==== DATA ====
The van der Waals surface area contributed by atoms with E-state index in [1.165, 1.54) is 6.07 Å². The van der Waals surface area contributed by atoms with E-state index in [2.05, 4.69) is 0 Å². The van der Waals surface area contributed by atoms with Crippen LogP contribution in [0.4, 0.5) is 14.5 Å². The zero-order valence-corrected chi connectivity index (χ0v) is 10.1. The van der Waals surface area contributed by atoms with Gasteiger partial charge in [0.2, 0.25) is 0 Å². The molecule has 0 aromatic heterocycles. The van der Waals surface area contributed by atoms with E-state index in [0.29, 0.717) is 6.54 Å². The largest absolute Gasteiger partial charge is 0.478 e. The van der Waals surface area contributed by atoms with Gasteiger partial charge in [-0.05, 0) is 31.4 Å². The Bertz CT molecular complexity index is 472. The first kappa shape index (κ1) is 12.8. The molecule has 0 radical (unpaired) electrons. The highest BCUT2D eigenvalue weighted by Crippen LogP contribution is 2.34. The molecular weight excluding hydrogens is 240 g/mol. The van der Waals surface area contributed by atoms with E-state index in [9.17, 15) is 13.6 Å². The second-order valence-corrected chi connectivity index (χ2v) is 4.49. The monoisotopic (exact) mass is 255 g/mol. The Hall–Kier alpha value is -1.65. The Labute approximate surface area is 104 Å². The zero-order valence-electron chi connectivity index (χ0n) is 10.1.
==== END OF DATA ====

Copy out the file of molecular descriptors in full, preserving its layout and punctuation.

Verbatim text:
The van der Waals surface area contributed by atoms with E-state index in [1.165, 1.54) is 6.07 Å². The van der Waals surface area contributed by atoms with E-state index in [2.05, 4.69) is 0 Å². The van der Waals surface area contributed by atoms with Crippen LogP contribution in [0.4, 0.5) is 14.5 Å². The zero-order valence-corrected chi connectivity index (χ0v) is 10.1. The van der Waals surface area contributed by atoms with Gasteiger partial charge in [0.2, 0.25) is 0 Å². The molecule has 0 aromatic heterocycles. The van der Waals surface area contributed by atoms with E-state index in [0.29, 0.717) is 6.54 Å². The largest absolute Gasteiger partial charge is 0.478 e. The van der Waals surface area contributed by atoms with Gasteiger partial charge in [-0.05, 0) is 31.4 Å². The Bertz CT molecular complexity index is 472. The first kappa shape index (κ1) is 12.8. The molecule has 0 radical (unpaired) electrons. The highest BCUT2D eigenvalue weighted by Crippen LogP contribution is 2.34. The molecular weight excluding hydrogens is 240 g/mol. The van der Waals surface area contributed by atoms with E-state index in [9.17, 15) is 13.6 Å². The second-order valence-corrected chi connectivity index (χ2v) is 4.49. The monoisotopic (exact) mass is 255 g/mol. The Hall–Kier alpha value is -1.65. The Labute approximate surface area is 104 Å². The zero-order valence-electron chi connectivity index (χ0n) is 10.1.